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Botswana’s big men battle it out

Current President Masisi is unpicking former president Khama’s legacy

When Mokgweetsi Masisi was sworn in as Botswana’s president earlier this year, everyone expected him to toe the line. He was handpicked by outgoing president Ian Khama, who ran the country for two constitutional terms with an iron fist amid rising cronyism and corruption.

But Masisi has made changes that were unthinkable a year ago, steadily pushing the hands of the Khama clan away from the levers of power.

Khama’s controversial security chief, Isaac Kgosi, was the first ally to be sacked. “He served this country with distinction for 40 years” was Khama’s angry reaction.

Kgosi, Khama’s batman when he was Botswana Defence Force chief, also faces corruption charges.

Significantly, the outburst was made to the privately owned The Voice after Masisi’s administration refused to allow Khama to re-employ Kgosi as his private secretary. Khama no longer enjoys unfettered access to the state-controlled media.

As president, Khama disdained the private media, describing it as “shallow, boring … never contributing anything”, unpatriotic and partisan.

Masisi also reshuffled the Cabinet, sacking several ministers and redeploying others, and shook up the civil service. Mineral Resources, Green Technology and Energy Security Minister Sadique Kebonang, linked with Kgosi to a graft scandal in the National Petroleum Fund, was dropped. Minister of Land Management, Water and Sanitation Services Prince Maele, a Khama loyalist, did not make the cut. The government recalled Roy Blackbeard, Botswana’s “ambassador for life” in London, who had resigned as an MP to make way for Khama in 1998.

Masisi dodged questions about tensions with his predecessor. Then in a televised State of the Nation address, he admitted relations were so bad that he had asked former president Festus Mogae and other ruling party elders to mediate between them. Khama was not amused, saying in a press statement that he was made to seem “the one at fault”.

In part, Masisi is reacting to the worsening governance standards that occurred under Khama’s watch. A corruption perception report by Transparency International suggests a slip from 2008 to 2017. Botswana is now fifth in the Ibrahim Index of Governance in Africa, down from second in 2014.

Masisi told the Sunday Standard, while he was vice-president, that there were plans to sack him. The flashpoint, he said, was his refusal of Khama’s request for the appointment of his younger brother, Tourism Minister Tshekedi Khama, as vice-president. Khama complains that Masisi has reneged on agreements, but refuses to elaborate.

There has also been conflict over Khama’s legal entitlements as former head of state. One issue was his request to continue flying in military aircraft. Masisi said use of military planes was not a right of former presidents. In October, the government withdrew five members of Khama’s support staff, prompting his bitter complaint that the situation was getting out of hand and needed “legal intervention”. The government reinstated the officers, and Masisi apologised and affirmed his acceptance of the Former Presidents’ Pensions and Retirement Benefits Act.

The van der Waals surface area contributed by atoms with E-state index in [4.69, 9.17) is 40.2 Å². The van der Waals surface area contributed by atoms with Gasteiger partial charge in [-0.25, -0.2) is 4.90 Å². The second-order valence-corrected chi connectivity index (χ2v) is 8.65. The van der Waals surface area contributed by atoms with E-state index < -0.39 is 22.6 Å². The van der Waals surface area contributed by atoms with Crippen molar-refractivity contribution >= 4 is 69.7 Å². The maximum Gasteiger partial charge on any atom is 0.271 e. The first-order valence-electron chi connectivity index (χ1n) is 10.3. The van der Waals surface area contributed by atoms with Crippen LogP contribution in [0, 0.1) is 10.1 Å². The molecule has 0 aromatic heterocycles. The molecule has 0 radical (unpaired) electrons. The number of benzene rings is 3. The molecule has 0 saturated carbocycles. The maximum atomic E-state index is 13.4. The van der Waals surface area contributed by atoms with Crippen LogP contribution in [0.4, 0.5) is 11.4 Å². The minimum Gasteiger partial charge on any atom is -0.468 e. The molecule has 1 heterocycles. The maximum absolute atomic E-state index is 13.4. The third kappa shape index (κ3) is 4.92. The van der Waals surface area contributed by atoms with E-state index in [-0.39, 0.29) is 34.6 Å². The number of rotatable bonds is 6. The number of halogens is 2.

Masisi has also started to roll back Khama’s policy legacy. For example, he has opened doors for dialogue with trade unions and the media.

Khama shocked many with his pronouncement that he still considers himself president of the ruling Botswana Democratic Party (BDP). Party secretary general Mpho Balopi insists that Masisi now leads it.

The BDP constitution states that “the president designate … [becomes] the party president upon the predecessor lawfully vacating that position”.

Khama’s family has significant economic power, mainly in Botswana’s strategic ecotourism business. Tshekedi’s appointment to the tourism portfolio was perceived as a move to safeguard the family’s interests. Ian Khama has a stake in Linyanti Investments, which owns the 1 300km2 Linyanti Concession in the Okavango Delta. Khama’s lawyer, Parks Tafa, chaired the board of Wilderness Holdings, the parent of premier ecotourism company Wilderness Safaris, for most of Khama’s presidency, and Marcus ter Haar, Khama’s nephew, is a nonexecutive board member.

The recent allegation of an elephant massacre may have its roots in the leadership struggle. Masisi’s government drew fierce criticism from international conservation groups after claims that 90 elephants had been poached. Thea Khama, Tshekedi’s wife, publicly blamed it on Masisi’s disarmament of the anti-poaching unit. But doubt was cast on the claims when the government took journalists on a tour that revealed 19 elephant carcasses. According to the National Anti-Poaching Committee, only six were victims of poaching.

This article was produced by the INK Centre for Investigative Journalism in association with the amaBhungane Centre for Investigative Journalism

The amaBhungane Centre for Investigative Journalism produced this story. Like it? Be an amaB supporter and help us do more. Know more? Send us a tip-off.

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